The year 2013 marks the 50th anniversary of the publication Erving Goffman's landmark work, Stigma: Notes on the Management of Spoiled Identity. Through this edited volume, we commemorate the continuing contribution of Goffman's work on stigma to social psychology. As Goffman originally used the term, stigma implies some sort of negative deviance, or in his words, ‘an undesired differentness from what we had anticipated.’ Since Goffman’s pioneering treatise, there have been thousands of articles published on different aspects of stigma. The accelerating volume of articles is testimony to the growing importance of stigma research, with almost three out of four of the stigma-related publications in the research literature appearing in the last 10 years. In this volume, a collection of up-and-coming and seasoned stigma researchers provide both theoretical insights and new empirical findings. The volume should be of interest to both established researchers and advanced students seeking to learn more about the depth and breadth of stigma research.
This book was originally published as a special issue of Basic and Applied Social Psychology.
Table of Contents
Stigma: Advances in Theory and Research Arjan E. R. Bos, John B. Pryor, Glenn D. Reeder, and Sarah E. Stutterheim 1. A New Stigmatized Identity? Comparisons of a "Food Addict" Label With Other Stigmatized Health Conditions Jenny A. DePierre, Rebecca M. Puhl, and Joerg Luedicke 2. Stigmatization, Repair, or Undesirable Side Effect of Tolerance? Being Clear About What We Study and Target for Intervention Anton J. M. Dijker 3. Belittled, Avoided, Ignored, Denied: Assessing Forms and Consequences of Stigma Experiences of People With Mental Illness Marie Ilic, Jost Reinecke, Gerd Bohner, Hans-Onno Röttgers, Thomas Beblo, Martin Driessen, Ulrich Frommberger, and Patrick William Corrigan 4. Stigma and Psychological Distress in People With HIV/AIDS Gregory M. Herek, Sona Saha, and Jeffrey Burack 5. Turning Our Attention to Stigma: An Objective Self-Awareness Analysis of Stigma and Its Consequences Elizabeth C. Pinel and Jennifer K. Bosson 6. Motivation for Education and Work in Young Muslim Women: The Importance of Value for Ingroup Domains Colette Van Laar, Belle Derks, and Naomi Ellemers 7. "Discredited" Versus "Discreditable": Understanding How Shared and Unique Stigma Mechanisms Affect Psychological and Physical Health Disparities Stephenie R. Chaudoir, Valerie A. Earnshaw, and Stephanie Andel 8. When Stigma-by-Association Threatens, Self-Esteem Helps: Self-Esteem Protects Volunteers in Stigmatizing Contexts Patrick C. Dwyer, Mark Snyder, and Allen M. Omoto 9. Cultural Differences in Targets of Stigmatization Between Individual- and Group-Oriented Cultures Hyeyoung Shin, John F. Dovidio, and Jaime L. Napier 10. The Intimate Partner Violence Stigmatization Model and Barriers to Help Seeking Nicole M. Overstreet and Diane M. Quinn 11. "Don’t Stigmatize": The Ironic Effects of Equal Opportunity Guidelines in Interviews Juan M. Madera and Michelle R. Hebl 12. Erasing the Stigma: Where Science Meets Advocacy Patrick W. Corrigan and Kristin A. Kosyluk 13. A Peek Inside the Targets’ Toolbox: How Stigmatized Targets Deflect Discrimination by Invoking a Common Identity Toni Schmader, Alyssa Croft, Jessica Whitehead, and Jeff Stone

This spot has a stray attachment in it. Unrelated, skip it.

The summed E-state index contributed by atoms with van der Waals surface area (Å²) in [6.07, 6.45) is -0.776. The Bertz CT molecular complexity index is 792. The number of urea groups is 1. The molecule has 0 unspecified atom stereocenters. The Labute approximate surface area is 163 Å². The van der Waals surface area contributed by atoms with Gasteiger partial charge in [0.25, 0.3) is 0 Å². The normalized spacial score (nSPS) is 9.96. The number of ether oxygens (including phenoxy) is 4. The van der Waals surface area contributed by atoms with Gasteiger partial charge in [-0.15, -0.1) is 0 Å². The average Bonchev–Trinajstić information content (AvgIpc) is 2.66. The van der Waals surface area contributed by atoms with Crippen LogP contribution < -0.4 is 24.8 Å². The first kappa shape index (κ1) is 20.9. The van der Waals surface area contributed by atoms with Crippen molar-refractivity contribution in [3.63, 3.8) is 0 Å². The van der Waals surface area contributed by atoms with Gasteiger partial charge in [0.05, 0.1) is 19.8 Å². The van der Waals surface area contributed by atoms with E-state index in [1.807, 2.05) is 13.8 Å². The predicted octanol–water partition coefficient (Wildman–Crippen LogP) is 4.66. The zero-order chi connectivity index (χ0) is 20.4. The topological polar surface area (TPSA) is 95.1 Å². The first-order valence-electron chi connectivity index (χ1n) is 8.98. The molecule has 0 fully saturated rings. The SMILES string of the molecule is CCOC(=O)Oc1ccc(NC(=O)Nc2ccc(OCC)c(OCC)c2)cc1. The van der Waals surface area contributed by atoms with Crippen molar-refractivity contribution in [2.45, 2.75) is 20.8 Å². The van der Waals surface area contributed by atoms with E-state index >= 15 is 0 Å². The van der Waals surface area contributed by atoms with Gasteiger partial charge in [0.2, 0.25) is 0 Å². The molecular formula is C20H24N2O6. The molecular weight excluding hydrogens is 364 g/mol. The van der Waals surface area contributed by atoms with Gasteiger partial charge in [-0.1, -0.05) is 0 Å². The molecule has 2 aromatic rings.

John B. Pryor is a Distinguished Professor of Psychology at Illinois State University, Normal, Illinois, USA. He has been a contributor to the research literature on social stigma for 25 years. As a social psychologist, Dr. Pryor has examined many of the basic psychological processes that contribute to stigmatization. His research spans a variety of stigmatizing conditions including HIV, weight status, mental illness, racial status, and a variety of others.
Arjan E. R. Bos is an Associate Professor in Clinical Psychology at Open University, Heerlen, The Netherlands. Some of Dr. Bos’ principal research interests concern stigma reduction strategies and the impact of social stigma on psychological well-being of stigmatized individuals.